John: I spent some time thinking about this this week, and I admit I don't yet have a feel for the answer. Eventually, the Jaguars will finalize their draft board and if your scenario occurs, the only thing to do is stay true to your scouting, true to your experience and – ultimately – true to your board. Select your guy, move on and hope for the best.
Peter from Wuhan, China:
I get that the Jags like Austin Pasztor, and that's fine. But if you're in a position (not necessarily the first) where an offensive tackle is the best player available, would it not make sense to take him, kick Pasztor inside and improve two positions at once while getting full value?
John: Sure, and if this was last year's draft – when Eric Fisher and Luke Joeckel were widely considered clearly the two best players available – there might be a good chance of that happening. This is considered a better draft at the top than last year's and if the Jaguars are sitting at No. 3 with two players off the board, there's no reason to think that a left tackle is going to be significantly better than, say, Khalil Mack or Sammy Watkins.
Jeff from Jacksonville:
Do you think that the Jags may address kicker in the draft this year? Or is Scobee still young enough to still play at a high level for 3 to 5 more years?
John: My distaste for Scobee notwithstanding, he is more than capable of playing at a high level for at least that long, perhaps longer. The Jaguars could theoretically sign a kicker in collegiate free agency because teams often do, but Scobee is playing at a high enough level where that's not a big concern for the Jaguars.
Gaetano from San Diego, CA:
Which is Chad Henne more likely thinking at the moment: A. I hope we don't go quarterback in Rounds 1-2; B. I hope we pick up Watkins so I can put on a show for the fans; C. Please find me a center and keep this offensive line healthy; or, D. I can't wait to read O-Zone again tomorrow!
John: It's probably some combination of "B" and "C." I'd expect the Jaguars to address receiver and offensive line in the draft, and part of the offseason plan is certainly to get better on the interior of the line and to add firepower offensively. Henne was well-aware that the Jaguars will probably address quarterback somewhere in the 2014 NFL Draft – perhaps more than once – so I doubt he's draining much mental energy on "A." As far as "D" goes," Henne is a bright guy who no doubt appreciates excellence and true vision, so he probably has a general appreciation of the O-Zone, but I kind of doubt he's breathlessly refreshing jaguars.com each morning to read it.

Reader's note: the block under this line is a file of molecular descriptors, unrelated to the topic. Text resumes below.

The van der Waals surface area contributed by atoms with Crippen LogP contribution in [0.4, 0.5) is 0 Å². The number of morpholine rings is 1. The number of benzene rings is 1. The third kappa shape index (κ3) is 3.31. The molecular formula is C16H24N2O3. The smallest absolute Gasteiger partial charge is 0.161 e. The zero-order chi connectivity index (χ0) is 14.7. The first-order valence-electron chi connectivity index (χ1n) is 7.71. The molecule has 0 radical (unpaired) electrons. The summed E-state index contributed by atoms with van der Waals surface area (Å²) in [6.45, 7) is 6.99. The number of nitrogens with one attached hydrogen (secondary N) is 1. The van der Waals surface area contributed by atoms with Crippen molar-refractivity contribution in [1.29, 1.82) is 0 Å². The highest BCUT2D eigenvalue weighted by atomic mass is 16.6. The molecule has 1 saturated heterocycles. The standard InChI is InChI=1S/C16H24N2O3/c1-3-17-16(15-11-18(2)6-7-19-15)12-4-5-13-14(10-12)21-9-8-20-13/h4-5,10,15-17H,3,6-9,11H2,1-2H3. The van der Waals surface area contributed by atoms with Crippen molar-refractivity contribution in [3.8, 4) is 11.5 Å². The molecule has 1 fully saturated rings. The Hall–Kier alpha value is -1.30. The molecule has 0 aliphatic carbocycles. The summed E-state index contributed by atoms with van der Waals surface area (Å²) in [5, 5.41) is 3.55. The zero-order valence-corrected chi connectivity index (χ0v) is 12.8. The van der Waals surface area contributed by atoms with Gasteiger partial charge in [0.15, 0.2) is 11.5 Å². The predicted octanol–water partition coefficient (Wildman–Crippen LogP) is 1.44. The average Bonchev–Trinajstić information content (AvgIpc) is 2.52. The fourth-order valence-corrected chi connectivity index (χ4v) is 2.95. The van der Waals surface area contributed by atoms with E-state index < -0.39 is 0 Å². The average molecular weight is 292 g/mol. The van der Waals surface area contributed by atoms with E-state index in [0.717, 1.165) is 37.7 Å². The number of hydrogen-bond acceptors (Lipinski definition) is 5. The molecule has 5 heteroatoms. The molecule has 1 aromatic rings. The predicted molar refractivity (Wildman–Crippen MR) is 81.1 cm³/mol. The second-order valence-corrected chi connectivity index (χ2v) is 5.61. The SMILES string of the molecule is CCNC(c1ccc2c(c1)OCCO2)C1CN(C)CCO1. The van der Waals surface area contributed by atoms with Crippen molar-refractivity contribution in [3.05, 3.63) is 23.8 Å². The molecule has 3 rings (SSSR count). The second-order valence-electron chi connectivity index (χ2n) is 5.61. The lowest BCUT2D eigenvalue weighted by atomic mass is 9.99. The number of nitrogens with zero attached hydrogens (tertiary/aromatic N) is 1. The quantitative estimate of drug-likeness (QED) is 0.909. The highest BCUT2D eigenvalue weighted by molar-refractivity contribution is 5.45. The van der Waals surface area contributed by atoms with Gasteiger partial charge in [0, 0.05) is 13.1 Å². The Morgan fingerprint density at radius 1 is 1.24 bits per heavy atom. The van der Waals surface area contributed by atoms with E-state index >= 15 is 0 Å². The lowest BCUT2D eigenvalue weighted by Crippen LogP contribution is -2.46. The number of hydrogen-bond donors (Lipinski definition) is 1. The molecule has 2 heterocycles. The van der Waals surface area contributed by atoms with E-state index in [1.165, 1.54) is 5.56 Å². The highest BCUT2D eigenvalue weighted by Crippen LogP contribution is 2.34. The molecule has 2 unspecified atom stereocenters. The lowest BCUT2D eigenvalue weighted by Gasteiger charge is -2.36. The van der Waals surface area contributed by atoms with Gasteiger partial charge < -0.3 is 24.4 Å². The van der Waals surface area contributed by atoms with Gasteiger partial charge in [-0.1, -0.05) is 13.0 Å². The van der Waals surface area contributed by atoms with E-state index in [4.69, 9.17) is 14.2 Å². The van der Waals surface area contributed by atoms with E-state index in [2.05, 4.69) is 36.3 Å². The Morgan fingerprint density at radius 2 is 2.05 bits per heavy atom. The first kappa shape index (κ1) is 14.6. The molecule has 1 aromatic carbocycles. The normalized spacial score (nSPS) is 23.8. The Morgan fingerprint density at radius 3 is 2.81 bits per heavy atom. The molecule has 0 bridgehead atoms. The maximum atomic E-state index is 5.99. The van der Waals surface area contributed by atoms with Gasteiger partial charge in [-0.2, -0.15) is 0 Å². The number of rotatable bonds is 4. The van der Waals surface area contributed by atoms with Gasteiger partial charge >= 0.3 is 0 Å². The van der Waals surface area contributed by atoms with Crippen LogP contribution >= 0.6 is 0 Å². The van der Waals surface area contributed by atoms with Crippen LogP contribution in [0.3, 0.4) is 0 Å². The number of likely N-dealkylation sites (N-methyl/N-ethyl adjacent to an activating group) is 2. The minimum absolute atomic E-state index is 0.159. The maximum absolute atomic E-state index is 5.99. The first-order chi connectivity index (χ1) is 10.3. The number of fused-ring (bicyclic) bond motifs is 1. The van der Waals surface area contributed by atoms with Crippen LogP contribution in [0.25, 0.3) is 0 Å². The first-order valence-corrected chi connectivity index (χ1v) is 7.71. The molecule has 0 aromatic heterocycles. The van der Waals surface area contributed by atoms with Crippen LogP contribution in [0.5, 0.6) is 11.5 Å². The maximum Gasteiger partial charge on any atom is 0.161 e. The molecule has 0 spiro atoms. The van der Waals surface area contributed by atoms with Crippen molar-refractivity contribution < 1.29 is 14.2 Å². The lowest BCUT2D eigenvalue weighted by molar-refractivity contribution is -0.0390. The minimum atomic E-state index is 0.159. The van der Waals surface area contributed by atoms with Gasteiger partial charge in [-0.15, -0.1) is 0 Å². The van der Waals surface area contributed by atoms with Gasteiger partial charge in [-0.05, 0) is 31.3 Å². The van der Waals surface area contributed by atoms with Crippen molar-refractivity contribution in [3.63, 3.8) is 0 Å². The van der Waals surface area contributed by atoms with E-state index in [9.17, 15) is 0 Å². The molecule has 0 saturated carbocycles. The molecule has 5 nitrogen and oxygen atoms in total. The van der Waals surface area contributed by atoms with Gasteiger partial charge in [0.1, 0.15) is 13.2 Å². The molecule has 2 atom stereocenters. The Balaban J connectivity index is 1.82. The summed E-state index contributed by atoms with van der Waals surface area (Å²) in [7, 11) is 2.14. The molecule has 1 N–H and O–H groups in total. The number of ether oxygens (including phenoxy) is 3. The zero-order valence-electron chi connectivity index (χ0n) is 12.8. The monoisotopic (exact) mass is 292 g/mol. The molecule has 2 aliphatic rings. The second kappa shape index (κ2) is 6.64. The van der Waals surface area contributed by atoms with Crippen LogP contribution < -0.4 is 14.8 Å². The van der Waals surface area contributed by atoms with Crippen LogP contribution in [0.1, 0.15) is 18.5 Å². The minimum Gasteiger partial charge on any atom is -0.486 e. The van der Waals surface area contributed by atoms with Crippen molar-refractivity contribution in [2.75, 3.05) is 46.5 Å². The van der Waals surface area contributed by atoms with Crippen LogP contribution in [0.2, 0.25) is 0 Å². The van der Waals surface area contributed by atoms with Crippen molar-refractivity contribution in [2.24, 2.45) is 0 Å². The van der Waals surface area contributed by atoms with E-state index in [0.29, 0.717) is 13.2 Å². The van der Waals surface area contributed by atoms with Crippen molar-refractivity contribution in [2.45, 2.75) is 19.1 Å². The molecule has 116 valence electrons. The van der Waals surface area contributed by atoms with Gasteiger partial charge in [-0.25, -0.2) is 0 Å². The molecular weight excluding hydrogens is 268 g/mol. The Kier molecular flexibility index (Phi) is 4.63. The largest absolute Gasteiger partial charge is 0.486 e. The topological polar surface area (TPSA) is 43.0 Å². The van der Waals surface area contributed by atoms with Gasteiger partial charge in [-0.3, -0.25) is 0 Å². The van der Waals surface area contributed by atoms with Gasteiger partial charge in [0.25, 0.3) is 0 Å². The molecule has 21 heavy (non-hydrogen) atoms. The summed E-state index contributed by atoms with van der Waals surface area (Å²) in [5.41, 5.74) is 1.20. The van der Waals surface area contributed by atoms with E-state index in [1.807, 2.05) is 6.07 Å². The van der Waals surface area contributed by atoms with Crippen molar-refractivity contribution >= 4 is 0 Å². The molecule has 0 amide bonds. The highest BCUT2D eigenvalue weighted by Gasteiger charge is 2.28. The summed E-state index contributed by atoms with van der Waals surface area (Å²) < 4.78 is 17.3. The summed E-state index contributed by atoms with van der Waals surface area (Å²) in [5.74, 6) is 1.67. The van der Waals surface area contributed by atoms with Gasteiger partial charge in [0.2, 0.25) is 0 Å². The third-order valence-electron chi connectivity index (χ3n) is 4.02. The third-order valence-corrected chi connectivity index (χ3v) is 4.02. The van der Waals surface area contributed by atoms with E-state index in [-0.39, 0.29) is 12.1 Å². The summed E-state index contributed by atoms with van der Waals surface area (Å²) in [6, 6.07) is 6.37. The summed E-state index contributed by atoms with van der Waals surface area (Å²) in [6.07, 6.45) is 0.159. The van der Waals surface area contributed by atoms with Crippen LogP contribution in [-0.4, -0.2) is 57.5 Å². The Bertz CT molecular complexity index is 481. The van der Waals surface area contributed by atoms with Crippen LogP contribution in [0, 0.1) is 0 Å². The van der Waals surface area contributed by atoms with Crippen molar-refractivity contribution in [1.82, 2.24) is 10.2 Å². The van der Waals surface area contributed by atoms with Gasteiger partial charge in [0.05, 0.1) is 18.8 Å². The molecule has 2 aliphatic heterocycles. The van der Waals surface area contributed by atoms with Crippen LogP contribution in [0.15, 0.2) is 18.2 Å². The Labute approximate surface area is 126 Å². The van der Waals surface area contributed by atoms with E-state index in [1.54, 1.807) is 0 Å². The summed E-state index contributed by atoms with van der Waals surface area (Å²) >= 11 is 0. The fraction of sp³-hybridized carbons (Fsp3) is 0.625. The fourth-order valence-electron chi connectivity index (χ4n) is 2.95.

Steve from Nashville, TN:
Of the 55 players selected between picks 104 and 159 in the 2014 Draft - the Jags will get 5 of these players. That seems like a big deal?
John: The Jaguars certainly believe so. David Caldwell has said several times this offseason he believes this is a deep draft, and that is a reason he's glad the team has extra picks through the fourth, fifth and sixth rounds. He also said that's a reason the Jaguars working the Senior Bowl could prove beneficial. This is this regime's second draft, which means they should have a heightened awareness of exactly what's needed where on the roster. The knowledge of what skill sets are needed at what spots on the roster also should be higher than last year. Add to that the fact that the Jaguars have 11 selections in a deep draft and you have a very important three days coming up for this franchise in May.
Sean from Fleming Island:
Rumor has it you benched pressed just as much weight as Clowney did last week?
John: Yet again.
Steve from Nashville, TN:
Why do teams put so much energy into "smokescreens" and are the Jaguars doing much of this?
John: Your question is predicated on a theory that smokescreens take a lot of energy. I'm not so sure that's a valid theory. For a general manager in theory to throw up a smokescreen it might mean telling a reporter, "I really like Player A. He'd fit well into our scheme." I wrote that sentence in about 15 seconds. I won't say I'm not a little fatigued by the process, but I have the energy to finish this column … I think. A GM uttering it to a reporter would theoretically take a bit less energy and would probably not detract from the day's work at hand.
O-Zone: Fatigue factor
JACKSONVILLE – Let's get to it …
Chris from Jacksonville: